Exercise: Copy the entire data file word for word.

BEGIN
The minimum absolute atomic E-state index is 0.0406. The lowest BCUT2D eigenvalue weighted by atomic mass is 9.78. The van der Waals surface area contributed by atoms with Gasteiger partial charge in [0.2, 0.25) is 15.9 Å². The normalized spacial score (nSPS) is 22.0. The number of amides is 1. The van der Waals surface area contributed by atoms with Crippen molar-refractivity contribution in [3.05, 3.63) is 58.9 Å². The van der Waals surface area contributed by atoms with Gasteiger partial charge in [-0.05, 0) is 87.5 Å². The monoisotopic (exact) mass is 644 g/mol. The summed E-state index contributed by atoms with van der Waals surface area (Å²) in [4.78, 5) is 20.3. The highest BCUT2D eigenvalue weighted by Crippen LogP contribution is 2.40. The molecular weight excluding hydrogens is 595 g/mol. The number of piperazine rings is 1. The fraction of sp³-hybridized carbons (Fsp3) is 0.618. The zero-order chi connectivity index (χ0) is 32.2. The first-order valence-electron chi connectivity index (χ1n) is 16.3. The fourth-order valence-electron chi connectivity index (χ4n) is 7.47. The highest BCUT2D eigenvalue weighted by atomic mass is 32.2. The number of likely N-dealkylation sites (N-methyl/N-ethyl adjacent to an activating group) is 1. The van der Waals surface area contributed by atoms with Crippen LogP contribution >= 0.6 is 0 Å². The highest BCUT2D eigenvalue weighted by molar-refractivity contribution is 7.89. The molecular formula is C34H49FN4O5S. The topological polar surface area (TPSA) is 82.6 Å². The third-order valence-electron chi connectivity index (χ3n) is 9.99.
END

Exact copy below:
The minimum absolute atomic E-state index is 0.0406. The lowest BCUT2D eigenvalue weighted by atomic mass is 9.78. The van der Waals surface area contributed by atoms with Gasteiger partial charge in [0.2, 0.25) is 15.9 Å². The normalized spacial score (nSPS) is 22.0. The number of amides is 1. The van der Waals surface area contributed by atoms with Crippen molar-refractivity contribution in [3.05, 3.63) is 58.9 Å². The van der Waals surface area contributed by atoms with Gasteiger partial charge in [-0.05, 0) is 87.5 Å². The monoisotopic (exact) mass is 644 g/mol. The summed E-state index contributed by atoms with van der Waals surface area (Å²) in [4.78, 5) is 20.3. The highest BCUT2D eigenvalue weighted by Crippen LogP contribution is 2.40. The molecular weight excluding hydrogens is 595 g/mol. The number of piperazine rings is 1. The fraction of sp³-hybridized carbons (Fsp3) is 0.618. The zero-order chi connectivity index (χ0) is 32.2. The first-order valence-electron chi connectivity index (χ1n) is 16.3. The fourth-order valence-electron chi connectivity index (χ4n) is 7.47. The highest BCUT2D eigenvalue weighted by atomic mass is 32.2. The number of likely N-dealkylation sites (N-methyl/N-ethyl adjacent to an activating group) is 1. The van der Waals surface area contributed by atoms with Crippen LogP contribution >= 0.6 is 0 Å². The highest BCUT2D eigenvalue weighted by molar-refractivity contribution is 7.89. The molecular formula is C34H49FN4O5S. The topological polar surface area (TPSA) is 82.6 Å². The third-order valence-electron chi connectivity index (χ3n) is 9.99.